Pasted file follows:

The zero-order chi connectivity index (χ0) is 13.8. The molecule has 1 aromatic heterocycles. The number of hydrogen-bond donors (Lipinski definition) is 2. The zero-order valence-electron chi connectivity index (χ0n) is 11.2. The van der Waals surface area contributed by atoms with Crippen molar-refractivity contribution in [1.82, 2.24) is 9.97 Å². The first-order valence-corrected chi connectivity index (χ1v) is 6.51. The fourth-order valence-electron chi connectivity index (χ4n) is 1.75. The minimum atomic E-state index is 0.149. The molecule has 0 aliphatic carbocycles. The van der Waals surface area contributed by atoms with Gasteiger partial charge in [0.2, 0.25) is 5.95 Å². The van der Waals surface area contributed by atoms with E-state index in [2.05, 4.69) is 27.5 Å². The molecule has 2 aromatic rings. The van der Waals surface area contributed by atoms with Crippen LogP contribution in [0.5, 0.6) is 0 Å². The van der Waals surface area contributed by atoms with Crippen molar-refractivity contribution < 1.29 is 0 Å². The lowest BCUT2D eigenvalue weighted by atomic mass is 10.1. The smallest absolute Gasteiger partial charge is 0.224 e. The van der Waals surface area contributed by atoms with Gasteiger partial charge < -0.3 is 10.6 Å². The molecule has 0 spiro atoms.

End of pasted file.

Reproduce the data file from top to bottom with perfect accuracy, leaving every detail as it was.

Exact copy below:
The zero-order chi connectivity index (χ0) is 13.8. The molecule has 1 aromatic heterocycles. The number of hydrogen-bond donors (Lipinski definition) is 2. The zero-order valence-electron chi connectivity index (χ0n) is 11.2. The van der Waals surface area contributed by atoms with Crippen molar-refractivity contribution in [1.82, 2.24) is 9.97 Å². The first-order valence-corrected chi connectivity index (χ1v) is 6.51. The fourth-order valence-electron chi connectivity index (χ4n) is 1.75. The minimum atomic E-state index is 0.149. The molecule has 0 aliphatic carbocycles. The van der Waals surface area contributed by atoms with Gasteiger partial charge in [0.2, 0.25) is 5.95 Å². The van der Waals surface area contributed by atoms with E-state index in [2.05, 4.69) is 27.5 Å². The molecule has 2 aromatic rings. The van der Waals surface area contributed by atoms with Crippen LogP contribution in [0.5, 0.6) is 0 Å². The van der Waals surface area contributed by atoms with Crippen molar-refractivity contribution < 1.29 is 0 Å². The lowest BCUT2D eigenvalue weighted by atomic mass is 10.1. The smallest absolute Gasteiger partial charge is 0.224 e. The van der Waals surface area contributed by atoms with Gasteiger partial charge < -0.3 is 10.6 Å². The molecule has 0 spiro atoms.